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FACTS: An information was received from a civilian informer that defendant Mari
Musa was selling marijuana. A buy-bust operation was conducted, which led to the
arrest of defendant Musa. During the arrest, the marked money could not be
found, however, a plastic bag containing marijuana was found somewhere in the
ISSUE: Was the plastic bag which contained the marijuana in the plain view of
the NARCOM officer?
RULING: No. The plain view doctrine may not be used to launch unbridled
searches and indiscriminate seizure nor to extend a general exploratory search
made solely to find evidence of defendants guild. The plain view doctrine is
usually applied where a police officer is not searching for evidence against the
accused, but nonetheless inadvertently comes across an incriminating object. It
has also been suggested that even if an object is observed in "plain view," the
"plain view" doctrine will not justify the seizure of the object where the
incriminating nature of the object is not apparent from the "plain view" of the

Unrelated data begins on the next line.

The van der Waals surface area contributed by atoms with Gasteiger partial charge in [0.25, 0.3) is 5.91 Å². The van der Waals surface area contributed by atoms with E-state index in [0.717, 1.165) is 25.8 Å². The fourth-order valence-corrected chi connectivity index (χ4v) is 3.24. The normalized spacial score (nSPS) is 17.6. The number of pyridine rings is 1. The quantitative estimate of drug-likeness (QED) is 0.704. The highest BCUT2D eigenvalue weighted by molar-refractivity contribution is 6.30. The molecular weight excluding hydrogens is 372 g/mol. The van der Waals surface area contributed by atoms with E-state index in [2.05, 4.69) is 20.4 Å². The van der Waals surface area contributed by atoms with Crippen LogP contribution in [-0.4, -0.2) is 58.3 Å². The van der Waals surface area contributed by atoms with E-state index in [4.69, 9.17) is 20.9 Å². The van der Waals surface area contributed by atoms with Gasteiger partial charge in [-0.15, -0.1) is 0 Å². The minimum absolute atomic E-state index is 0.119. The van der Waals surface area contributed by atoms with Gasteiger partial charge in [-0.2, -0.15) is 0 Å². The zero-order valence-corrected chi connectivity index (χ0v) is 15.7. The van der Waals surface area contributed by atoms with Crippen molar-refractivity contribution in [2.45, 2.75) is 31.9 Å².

object. In the instant case, the appellant was arrested and his person searched in
the living room. Failing to retrieve the marked money which they hoped to find, the
NARCOM agents searched the whole house and found the plastic bag in the
kitchen. The plastic bag was, therefore, not within their "plain view" when they
arrested the appellant as to justify its seizure. The NARCOM agents had to move
from one portion of the house to another before they sighted the plastic bag.
Moreover, when the NARCOM agents saw the plastic bag hanging in one corner of
the kitchen, they had no clue as to its contents. They had to ask the appellant what
the bag contained. When the appellant refused to respond, they opened it and
found the marijuana. We, therefore, hold that under the circumstances of the case,
the "plain view" doctrine does not apply and the marijuana contained in the plastic
bag was seized illegally and cannot be presented in evidence pursuant to Article
III, Section 3(2) of the Constitution.